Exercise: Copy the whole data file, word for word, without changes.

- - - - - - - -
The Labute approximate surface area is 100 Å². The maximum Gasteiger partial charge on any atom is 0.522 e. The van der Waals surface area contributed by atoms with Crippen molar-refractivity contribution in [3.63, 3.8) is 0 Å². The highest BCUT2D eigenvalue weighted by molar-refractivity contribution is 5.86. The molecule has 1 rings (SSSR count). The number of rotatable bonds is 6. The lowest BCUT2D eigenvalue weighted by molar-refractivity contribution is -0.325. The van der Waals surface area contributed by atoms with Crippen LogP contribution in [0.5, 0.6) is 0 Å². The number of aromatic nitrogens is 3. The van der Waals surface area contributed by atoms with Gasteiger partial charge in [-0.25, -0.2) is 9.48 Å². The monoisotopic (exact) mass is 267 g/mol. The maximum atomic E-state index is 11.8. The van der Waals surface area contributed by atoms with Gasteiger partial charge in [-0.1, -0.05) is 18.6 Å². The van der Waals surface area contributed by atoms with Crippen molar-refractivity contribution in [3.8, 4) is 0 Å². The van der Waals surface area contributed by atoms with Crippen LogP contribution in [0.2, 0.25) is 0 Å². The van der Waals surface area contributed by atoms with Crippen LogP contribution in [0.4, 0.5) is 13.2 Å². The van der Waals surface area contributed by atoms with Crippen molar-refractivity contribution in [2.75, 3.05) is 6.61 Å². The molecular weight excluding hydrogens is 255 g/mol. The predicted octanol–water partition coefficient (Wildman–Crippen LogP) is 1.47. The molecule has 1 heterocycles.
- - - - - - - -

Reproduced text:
The Labute approximate surface area is 100 Å². The maximum Gasteiger partial charge on any atom is 0.522 e. The van der Waals surface area contributed by atoms with Crippen molar-refractivity contribution in [3.63, 3.8) is 0 Å². The highest BCUT2D eigenvalue weighted by molar-refractivity contribution is 5.86. The molecule has 1 rings (SSSR count). The number of rotatable bonds is 6. The lowest BCUT2D eigenvalue weighted by molar-refractivity contribution is -0.325. The van der Waals surface area contributed by atoms with Crippen LogP contribution in [0.5, 0.6) is 0 Å². The number of aromatic nitrogens is 3. The van der Waals surface area contributed by atoms with Gasteiger partial charge in [-0.25, -0.2) is 9.48 Å². The monoisotopic (exact) mass is 267 g/mol. The maximum atomic E-state index is 11.8. The van der Waals surface area contributed by atoms with Gasteiger partial charge in [-0.1, -0.05) is 18.6 Å². The van der Waals surface area contributed by atoms with Crippen molar-refractivity contribution in [3.8, 4) is 0 Å². The van der Waals surface area contributed by atoms with Crippen LogP contribution in [0.2, 0.25) is 0 Å². The van der Waals surface area contributed by atoms with Crippen LogP contribution in [0.4, 0.5) is 13.2 Å². The van der Waals surface area contributed by atoms with Crippen molar-refractivity contribution in [2.75, 3.05) is 6.61 Å². The molecular weight excluding hydrogens is 255 g/mol. The predicted octanol–water partition coefficient (Wildman–Crippen LogP) is 1.47. The molecule has 1 heterocycles.